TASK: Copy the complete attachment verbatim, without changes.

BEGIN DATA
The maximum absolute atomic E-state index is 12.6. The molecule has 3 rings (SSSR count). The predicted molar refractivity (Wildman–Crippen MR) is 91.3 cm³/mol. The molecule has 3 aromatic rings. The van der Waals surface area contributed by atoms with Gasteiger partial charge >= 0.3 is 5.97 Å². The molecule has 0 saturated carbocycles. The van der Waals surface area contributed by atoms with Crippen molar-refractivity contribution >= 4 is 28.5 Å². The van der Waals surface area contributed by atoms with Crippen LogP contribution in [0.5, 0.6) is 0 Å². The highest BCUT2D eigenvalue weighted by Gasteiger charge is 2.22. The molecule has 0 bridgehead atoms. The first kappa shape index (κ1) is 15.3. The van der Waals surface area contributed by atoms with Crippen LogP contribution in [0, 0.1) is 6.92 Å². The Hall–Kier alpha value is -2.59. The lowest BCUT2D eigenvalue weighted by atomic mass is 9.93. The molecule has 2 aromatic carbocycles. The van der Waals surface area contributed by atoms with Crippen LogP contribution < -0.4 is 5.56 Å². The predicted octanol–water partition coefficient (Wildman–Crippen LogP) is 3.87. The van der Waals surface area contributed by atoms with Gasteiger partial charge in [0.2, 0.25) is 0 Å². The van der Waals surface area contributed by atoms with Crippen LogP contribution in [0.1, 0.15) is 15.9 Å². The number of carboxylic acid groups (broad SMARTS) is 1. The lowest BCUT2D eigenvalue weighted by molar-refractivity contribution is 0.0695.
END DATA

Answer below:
The maximum absolute atomic E-state index is 12.6. The molecule has 3 rings (SSSR count). The predicted molar refractivity (Wildman–Crippen MR) is 91.3 cm³/mol. The molecule has 3 aromatic rings. The van der Waals surface area contributed by atoms with Gasteiger partial charge >= 0.3 is 5.97 Å². The molecule has 0 saturated carbocycles. The van der Waals surface area contributed by atoms with Crippen molar-refractivity contribution >= 4 is 28.5 Å². The van der Waals surface area contributed by atoms with Crippen LogP contribution in [0.5, 0.6) is 0 Å². The highest BCUT2D eigenvalue weighted by Gasteiger charge is 2.22. The molecule has 0 bridgehead atoms. The first kappa shape index (κ1) is 15.3. The van der Waals surface area contributed by atoms with Crippen LogP contribution in [0, 0.1) is 6.92 Å². The Hall–Kier alpha value is -2.59. The lowest BCUT2D eigenvalue weighted by atomic mass is 9.93. The molecule has 2 aromatic carbocycles. The van der Waals surface area contributed by atoms with Crippen LogP contribution < -0.4 is 5.56 Å². The predicted octanol–water partition coefficient (Wildman–Crippen LogP) is 3.87. The van der Waals surface area contributed by atoms with Gasteiger partial charge in [0.2, 0.25) is 0 Å². The van der Waals surface area contributed by atoms with Crippen LogP contribution in [0.1, 0.15) is 15.9 Å². The number of carboxylic acid groups (broad SMARTS) is 1. The lowest BCUT2D eigenvalue weighted by molar-refractivity contribution is 0.0695.